The Mahjong solitaire variant is a popular genre for handheld devices. In fact, it’s ideal for touch screen handhelds due to the nature of the game: bite-size puzzles solvable by matching pairs of symbols. And, indeed, 8 Floor Games' collection of Mahjong titles with their three star challenges, limited special abilities, and background and tile pattern themes, provide a compelling enigma for those who enjoy this Chinese game of strategy. Mahjong Gold is no exception, although the bane of repetition and unoriginality will cast an inescapable shadow on your enjoyment.

Mahjong Gold tasks you with completing 120 levels spread between six stages, with each stage incrementing on the difficulty slightly as well as providing a new, nautically themed background. Despite seafaring patterns of tiles, from a skull and crossbones to an anchor, the objectives stick to the common three star system from other Mahjong titles, with each star obtained for completing the level subject to a requirement, which usually involves finishing within a time limit, within a limited number of moves, or surpassing a set score. It’s a great technique for encouraging you to approach a stage differently, and the challenge of perfecting each level can be compelling for completionists, but it’s ultimately a shallow incentive to keep you replaying a stage.

However, with 120 unique levels on offer, it takes a while before replaying any of them crosses your mind, and it’s pleasantly surprising how immersive matching pairs of tiles can be. Mahjong solitaire is such a simple concept: you match loose tiles based on either identical symbols or linked themes – such as in the case of Season tiles, for example – which removes them from the board, freeing up other tiles positioned next to or below them that are then ready to be paired. Your primary objective is to remove all of the gold tiles, with score multipliers activated by pairing them off at a fast pace. Extra points are also granted for liberating the gold tiles with other tiles still in play.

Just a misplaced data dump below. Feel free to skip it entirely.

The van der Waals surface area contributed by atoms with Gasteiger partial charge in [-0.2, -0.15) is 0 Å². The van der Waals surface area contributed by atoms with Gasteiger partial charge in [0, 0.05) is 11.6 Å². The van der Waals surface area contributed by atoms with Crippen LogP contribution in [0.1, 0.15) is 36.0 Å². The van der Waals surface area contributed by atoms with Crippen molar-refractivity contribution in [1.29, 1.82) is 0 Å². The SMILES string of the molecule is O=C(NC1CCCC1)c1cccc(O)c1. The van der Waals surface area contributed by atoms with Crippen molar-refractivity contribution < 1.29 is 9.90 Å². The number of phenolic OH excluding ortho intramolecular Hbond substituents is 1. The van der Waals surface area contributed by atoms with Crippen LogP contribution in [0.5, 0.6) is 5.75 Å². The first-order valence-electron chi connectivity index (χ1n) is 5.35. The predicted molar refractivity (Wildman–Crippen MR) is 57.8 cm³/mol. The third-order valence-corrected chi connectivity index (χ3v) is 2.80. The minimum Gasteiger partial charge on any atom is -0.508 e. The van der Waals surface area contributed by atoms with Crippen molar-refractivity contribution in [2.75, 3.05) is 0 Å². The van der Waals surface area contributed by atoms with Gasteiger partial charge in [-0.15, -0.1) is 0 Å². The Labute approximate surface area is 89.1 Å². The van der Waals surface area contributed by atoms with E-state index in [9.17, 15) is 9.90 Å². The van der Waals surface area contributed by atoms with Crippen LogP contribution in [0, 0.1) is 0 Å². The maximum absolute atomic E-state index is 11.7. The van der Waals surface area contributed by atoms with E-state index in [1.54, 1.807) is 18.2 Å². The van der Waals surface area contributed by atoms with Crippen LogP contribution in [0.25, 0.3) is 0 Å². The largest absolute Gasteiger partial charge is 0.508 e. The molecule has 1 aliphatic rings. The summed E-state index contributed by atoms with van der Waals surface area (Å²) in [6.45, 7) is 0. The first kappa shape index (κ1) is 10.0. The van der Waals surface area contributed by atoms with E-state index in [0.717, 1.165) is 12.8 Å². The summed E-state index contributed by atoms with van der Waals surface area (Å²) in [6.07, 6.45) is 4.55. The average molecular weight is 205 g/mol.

It takes an eye for detail and a level of strategy: you don’t want to waste pairing non-gold tiles if you can avoid it, especially if an odd number of symbols are present. If you go idle for little while, tiles will let off a subtle shine to indicate that they can be paired up, and you can use an ability to shuffle the board if you really get stuck, although this is restricted by a cool-down effect after use.

Conclusion

Mahjong can be an enjoyable puzzle game, and Mahjong Gold certainly provides a highly polished version on the PlayStation Vita. However, it's 120 levels of the same experience, with only a skin deep nautical aesthetic to differentiate it from any other Mahjong title. As such, it can’t avoid feeling like a clone, and the initial immersion can be easily broken by prolonged play that reveals its repetitive nature. If you enjoy a spell of Mahjong for quick bouts of puzzle solving, then this should be a welcome addition to your collection, but it’s nothing new.